Blood Journal
Leading the way in experimental and clinical research in hematology

Neutrophil-selective CD18 silencing using RNA interference in vivo

  1. Xavier Cullere1,
  2. Michael Lauterbach1,
  3. Naotake Tsuboi1, and
  4. Tanya N. Mayadas1
  1. 1Center of Excellence in Vascular Biology, Department of Pathology, Brigham and Women's Hospital and Harvard Medical School, Boston, MA

Abstract

Tissue-specific silencing of genes may be used for genetic engineering in mice and has possible therapeutic applications in humans. Current strategies in mice rely on Cre/loxP technology requiring the generation of multiple transgenic lines and breeding strategies. Here, we describe the selective silencing of CD18, a leukocyte-specific integrin in neutrophils using a micro RNA (miRNA) strategy that requires the generation of one transgenic line. CD18-specific miRNA hairpin driven by the myeloid specific human MRP8 promoter resulted in the generation of transgenic lines with 75% to 95% reduction in CD18 protein levels in neutrophils and monocytes. Minimal decreases in T cells and a partial diminution in macrophages were observed. Neutrophil CD18 silencing resulted in neutrophilia, splenomegaly, and significant defects in neutrophil trafficking with the degree of alterations correlating with the extent of CD18 silencing. Thus, our data demonstrate the utility of using miRNA approaches to silence genes in neutrophils, which are terminally differentiated cells with a short half-life that largely precludes their genetic manipulation in vitro. Furthermore, the mouse models provide a valuable tool to examine the contribution of CD18 on neutrophils to leukocyte adhesion deficiency type I (LAD-I), a complex inherited disorder in which reduced or absent CD18 expression in multiple leukocyte subsets leads to impaired innate and adaptive immune responses.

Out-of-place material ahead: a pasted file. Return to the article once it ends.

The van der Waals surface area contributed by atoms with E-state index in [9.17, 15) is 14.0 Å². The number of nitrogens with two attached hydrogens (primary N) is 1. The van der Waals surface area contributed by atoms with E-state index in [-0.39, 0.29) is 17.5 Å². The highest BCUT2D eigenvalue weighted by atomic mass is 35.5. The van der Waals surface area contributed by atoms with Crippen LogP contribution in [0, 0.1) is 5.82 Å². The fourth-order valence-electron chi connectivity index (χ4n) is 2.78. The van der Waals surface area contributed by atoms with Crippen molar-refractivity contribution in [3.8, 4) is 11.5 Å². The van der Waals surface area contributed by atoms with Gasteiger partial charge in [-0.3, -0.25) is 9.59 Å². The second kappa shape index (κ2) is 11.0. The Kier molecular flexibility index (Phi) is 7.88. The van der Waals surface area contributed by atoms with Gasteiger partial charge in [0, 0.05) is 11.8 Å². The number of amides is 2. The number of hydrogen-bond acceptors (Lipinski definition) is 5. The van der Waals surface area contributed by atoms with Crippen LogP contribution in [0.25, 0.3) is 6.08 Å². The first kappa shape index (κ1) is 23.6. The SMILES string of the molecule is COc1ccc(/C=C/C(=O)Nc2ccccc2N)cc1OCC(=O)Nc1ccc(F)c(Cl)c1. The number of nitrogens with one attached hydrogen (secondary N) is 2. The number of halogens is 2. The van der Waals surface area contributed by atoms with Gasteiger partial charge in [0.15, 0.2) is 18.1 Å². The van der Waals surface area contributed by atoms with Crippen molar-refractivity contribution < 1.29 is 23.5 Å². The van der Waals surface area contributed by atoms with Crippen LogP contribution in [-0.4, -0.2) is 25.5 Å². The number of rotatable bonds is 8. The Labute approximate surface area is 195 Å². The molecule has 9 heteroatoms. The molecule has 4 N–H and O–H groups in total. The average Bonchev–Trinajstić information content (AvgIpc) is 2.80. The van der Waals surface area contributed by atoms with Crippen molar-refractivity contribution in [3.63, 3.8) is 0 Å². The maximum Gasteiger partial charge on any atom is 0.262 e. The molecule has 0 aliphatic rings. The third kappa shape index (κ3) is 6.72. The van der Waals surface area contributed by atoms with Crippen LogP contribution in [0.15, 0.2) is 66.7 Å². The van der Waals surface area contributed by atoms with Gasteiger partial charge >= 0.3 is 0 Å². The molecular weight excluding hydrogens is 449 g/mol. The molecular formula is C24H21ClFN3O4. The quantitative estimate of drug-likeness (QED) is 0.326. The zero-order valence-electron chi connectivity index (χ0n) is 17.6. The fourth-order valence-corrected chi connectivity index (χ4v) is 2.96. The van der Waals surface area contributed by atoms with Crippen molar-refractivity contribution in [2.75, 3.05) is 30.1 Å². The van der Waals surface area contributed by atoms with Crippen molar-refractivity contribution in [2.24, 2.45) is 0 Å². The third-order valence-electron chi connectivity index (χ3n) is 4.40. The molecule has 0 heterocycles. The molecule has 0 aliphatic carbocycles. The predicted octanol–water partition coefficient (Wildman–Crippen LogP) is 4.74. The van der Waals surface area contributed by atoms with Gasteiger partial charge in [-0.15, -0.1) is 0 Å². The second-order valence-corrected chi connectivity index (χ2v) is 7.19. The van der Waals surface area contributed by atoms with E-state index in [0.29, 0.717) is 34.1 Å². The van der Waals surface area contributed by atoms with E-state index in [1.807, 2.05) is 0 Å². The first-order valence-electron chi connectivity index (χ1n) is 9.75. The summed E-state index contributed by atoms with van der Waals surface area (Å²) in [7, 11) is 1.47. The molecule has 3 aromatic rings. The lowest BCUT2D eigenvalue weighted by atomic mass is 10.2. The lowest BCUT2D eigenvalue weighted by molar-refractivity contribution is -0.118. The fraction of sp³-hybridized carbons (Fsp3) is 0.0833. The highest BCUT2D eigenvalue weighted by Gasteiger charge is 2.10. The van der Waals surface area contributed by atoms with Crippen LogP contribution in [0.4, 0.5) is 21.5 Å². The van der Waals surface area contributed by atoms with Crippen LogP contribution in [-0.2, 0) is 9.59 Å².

• Submitted December 5, 2007.
  • Accepted January 8, 2008.
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